That’s what Verizon is learning after a text-messaging service used by teachers and parents to share updates about homework assignments and snow days announced that the company would soon make messaging prohibitively expensive.

The service, Remind, emailed users late Monday to tell them that Verizon had decided to treat their messages as spam — a move that would make it impossible to continue distributing messages for free. The change would affect 7 million of the service’s 31 million users, a spokesperson said.

“The Verizon fee will increase our costs of providing text messaging by 11X—pushing our annual costs into the millions of dollars,” the company said in the letter. “This isn’t financially feasible for us to support, and it’s forcing us to end Remind text messaging for everyone who has a wireless plan with Verizon.”

The letter urged teachers and families to download Remind’s app instead — and to lobby Verizon to change its policy.

“If there’s one thing we know, it’s the power of communication,” Remind’s website read. “If Remind’s made a positive impact on how you teach or learn, please call Verizon and ask them to #ReverseTheFee.”

Overnight and into Tuesday, countless educators and parents followed Remind’s lead, posting on Twitter and calling Verizon to explain why free text messaging is essential to their work. Two million educators use the service monthly, and the company says it is used in about 80 percent of U.S. schools.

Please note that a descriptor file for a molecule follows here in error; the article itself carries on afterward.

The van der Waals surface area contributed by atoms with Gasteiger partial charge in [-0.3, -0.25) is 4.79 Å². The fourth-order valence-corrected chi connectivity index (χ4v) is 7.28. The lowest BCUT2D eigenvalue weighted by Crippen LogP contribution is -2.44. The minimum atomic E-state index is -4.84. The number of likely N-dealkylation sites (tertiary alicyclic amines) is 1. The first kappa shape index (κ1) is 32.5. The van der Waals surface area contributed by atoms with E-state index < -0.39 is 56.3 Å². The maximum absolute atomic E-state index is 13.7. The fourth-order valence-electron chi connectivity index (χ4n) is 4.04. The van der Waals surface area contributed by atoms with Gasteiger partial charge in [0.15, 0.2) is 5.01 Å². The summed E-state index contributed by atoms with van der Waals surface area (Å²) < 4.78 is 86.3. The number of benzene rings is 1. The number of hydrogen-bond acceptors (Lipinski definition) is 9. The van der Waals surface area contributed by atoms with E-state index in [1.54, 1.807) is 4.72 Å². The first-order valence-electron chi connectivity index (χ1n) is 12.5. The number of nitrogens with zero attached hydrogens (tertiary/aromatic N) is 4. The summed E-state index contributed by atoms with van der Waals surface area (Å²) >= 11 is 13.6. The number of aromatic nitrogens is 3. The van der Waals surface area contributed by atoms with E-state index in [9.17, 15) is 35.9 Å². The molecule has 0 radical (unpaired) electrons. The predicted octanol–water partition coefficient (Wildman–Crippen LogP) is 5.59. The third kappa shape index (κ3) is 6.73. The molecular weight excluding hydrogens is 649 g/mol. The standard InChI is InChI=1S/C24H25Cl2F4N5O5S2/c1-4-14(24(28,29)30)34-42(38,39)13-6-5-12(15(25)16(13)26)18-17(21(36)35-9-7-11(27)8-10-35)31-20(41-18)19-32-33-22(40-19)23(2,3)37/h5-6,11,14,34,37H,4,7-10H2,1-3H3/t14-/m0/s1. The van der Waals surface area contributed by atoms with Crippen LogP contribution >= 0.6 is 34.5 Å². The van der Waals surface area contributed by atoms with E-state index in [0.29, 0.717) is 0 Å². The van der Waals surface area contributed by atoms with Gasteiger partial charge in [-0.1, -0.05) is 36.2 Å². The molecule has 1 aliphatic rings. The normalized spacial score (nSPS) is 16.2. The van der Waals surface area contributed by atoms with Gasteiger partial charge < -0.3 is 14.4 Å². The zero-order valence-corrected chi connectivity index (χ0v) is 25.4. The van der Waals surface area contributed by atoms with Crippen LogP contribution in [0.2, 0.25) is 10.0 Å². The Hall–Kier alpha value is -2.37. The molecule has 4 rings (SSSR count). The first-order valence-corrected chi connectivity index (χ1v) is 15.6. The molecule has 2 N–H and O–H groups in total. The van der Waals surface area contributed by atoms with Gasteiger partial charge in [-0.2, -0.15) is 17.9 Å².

“My reminders to students and their parents are #NotSpam!!,” wrote Phillip Cantor, a high school teacher in Chicago.  “My district allows ONLY @remind101 to communicate with students via text because it’s safe and free.”

“I bet you didn’t know that 29% of the students that attend the school I teach at rely on the translation tool built into @RemindHQ,” tweeted Beth Small. “Please don’t silence parent/teacher communication!”

“The Remind service is invaluable with my students,” wrote David Bell. “As a high school counselor it helps me build a rapport with my students that wouldn’t otherwise exist.”

Remind officials said the company had been trying to negotiate with Verizon since last summer, when the company first announced the rate increase. (They also said they are locked in a similar conflict with a telecommunications company in Canada.)

Those negotiations are complicated. According to a Verizon spokesperson, Remind contracts with another messaging company, Twilio, that contracts with a firm that has a contract with Verizon, and Remind is not the only service to be caught in a dragnet meant to reduce the number of spam messages that cell phone users receive.

Several of those companies met throughout the day Tuesday with the goal of preserving free text-messaging for teachers and schools. But the night ended without a resolution, and with the social media protest continuing to take aim at the phone company.

“As a student, I use Remind daily and by charging teachers for using its features, that experience will be cut off for me,” tweeted Keegan Ator. “What’s more important, future generations of hard-working students or a few extra pennies in the bank?”